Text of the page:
By my way of thinking (and, if you disagree, please feel free to comment so we can learn from one another!)  it makes sense to start with the gospels, that is, the books of “Matthew, Mark, Luke and John” since those are the four books that relate the actual life, words and teachings of Jesus.  If I am going to call myself a follower of Jesus, that seems like the best place to start…..

Read the rest at The Curious Theologian

 

Whoops! I almost forgot it was Thursday!  Thanks for your patience while I work out how best to manage two blogs.  I hope you enjoy them both!

Are you, too, seeking to save the earth, promote world peace and raise productive citizens without expending too much effort?  Why not follow LazyHippieMama on WordPress, by email or Facebook to get all the updates.  If we work on our goals together, they may be a little easier to achieve!

 

Theological Thursday – Christianity is Simple, Not Easy

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MP900444315 (1)I’m a libertarian at heart.  Stop making rules, for goodness sake!  The more you make the more muddled the whole mess becomes.

I’m not talking about politics.

I’m talking about the OTHER topic…. religion.

Christianity isn’t about rules.  It is pure and simple and beautiful.  It is this:

If anyone considers himself religious and yet does not keep a tight rein on his tongue, he deceives himself and his religion is worthless.  Religion that God our Father accepts as pure and faultless is this: to look after orphans and widows in their distress and to keep oneself from being polluted by the world.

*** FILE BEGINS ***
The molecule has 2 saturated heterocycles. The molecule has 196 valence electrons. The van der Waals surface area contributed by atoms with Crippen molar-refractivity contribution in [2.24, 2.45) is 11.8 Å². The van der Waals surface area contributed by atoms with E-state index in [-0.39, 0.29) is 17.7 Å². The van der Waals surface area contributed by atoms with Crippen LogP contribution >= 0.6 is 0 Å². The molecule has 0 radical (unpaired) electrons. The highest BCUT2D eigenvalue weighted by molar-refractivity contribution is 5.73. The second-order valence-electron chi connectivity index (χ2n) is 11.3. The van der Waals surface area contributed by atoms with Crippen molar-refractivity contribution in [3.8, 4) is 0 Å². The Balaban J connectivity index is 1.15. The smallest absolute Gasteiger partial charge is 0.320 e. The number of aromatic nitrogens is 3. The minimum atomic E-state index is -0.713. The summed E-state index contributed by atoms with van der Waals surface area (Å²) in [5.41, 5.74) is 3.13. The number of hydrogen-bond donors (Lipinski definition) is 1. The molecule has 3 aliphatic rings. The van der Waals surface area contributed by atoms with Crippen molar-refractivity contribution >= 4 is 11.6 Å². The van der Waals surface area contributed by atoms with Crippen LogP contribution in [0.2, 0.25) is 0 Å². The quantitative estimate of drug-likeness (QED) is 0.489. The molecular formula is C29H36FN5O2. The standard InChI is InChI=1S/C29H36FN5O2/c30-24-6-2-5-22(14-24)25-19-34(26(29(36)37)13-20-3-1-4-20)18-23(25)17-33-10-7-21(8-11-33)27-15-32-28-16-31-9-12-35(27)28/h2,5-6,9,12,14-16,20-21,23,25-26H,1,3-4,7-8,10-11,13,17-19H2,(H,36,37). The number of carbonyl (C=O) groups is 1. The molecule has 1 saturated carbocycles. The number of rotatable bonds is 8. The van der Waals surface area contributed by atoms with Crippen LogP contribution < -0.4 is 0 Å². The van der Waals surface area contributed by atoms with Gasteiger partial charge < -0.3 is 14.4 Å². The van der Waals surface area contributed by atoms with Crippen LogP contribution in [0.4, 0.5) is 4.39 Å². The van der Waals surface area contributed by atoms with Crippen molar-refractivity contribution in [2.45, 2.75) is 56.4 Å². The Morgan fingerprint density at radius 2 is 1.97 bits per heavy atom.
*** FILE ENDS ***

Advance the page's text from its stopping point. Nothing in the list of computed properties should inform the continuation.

James 1:26-27

James, the brother of Jesus, gives us a pretty clear-cut idea of what is expected of us, if we are to be in right relationship with God.

1) Control your tongue.

2) Care for those unable to care for themselves.

3) Do not become polluted by the world.

Simple, but by no means easy.

My tongue moves at least twice as fast as my brain most days.

It’s messy and inconvenient to care for the downtrodden.  It takes time and resources I would rather use taking care of myself and my family.

Do not become polluted.  *sigh*  That’s a big one.  The original Greek here is aspilos. It means, “without spot, defect or blemish.”

It brings to mind a clean, white shirt.  If I spill red sauce on my white shirt it doesn’t ruin the actual integrity of the fabric.  The shirt will still protect me from the elements and cover my nakedness.  But it appears to be ruined.  It is spotted.  It is blemished. The appearance of a problem makes the shirt worthless.

Christianity is not a list of rules.  In fact, the Apostle Paul tells us it gives us freedom from rules.  But… it’s important to live a life that is free from even the appearance of sin.

That’s a hard standard for me to hold myself to, but it makes sense if you think about it.  If you call yourself a Christian, people will watch your every move to see what makes you different.

We are called to move through the world as beacons of hope and light and love.

We cannot do that if we are fighting against the world.

You will never argue someone into the Kingdom of God.

You will never harass someone into believing.

Control your tongue.  Care for people.  Be without blemish.

Paul was a little more wordy (always), but he said the same thing:

“… the fruit of the Spirit is love, joy, peace, patience, kindness, gentleness and self-control.  Against such things there is no law… Since we live by the Spirit, let us keep in step with the Spirit.  Let us not become conceited, provoking and envying each other.”

Galatians 5:22-26

If you are acting in a way that is hateful toward anyone, stirring up strife with anyone, creating discord among any group with your words or actions, neglecting anyone who is needy (including the needy of spirit, who may be materially wealthy), etc, I suggest you are not living a truly Christian life.

Jesus himself taught this lesson.

(They asked) him this question: ‘Teacher, which is the greatest commandment in the Law?”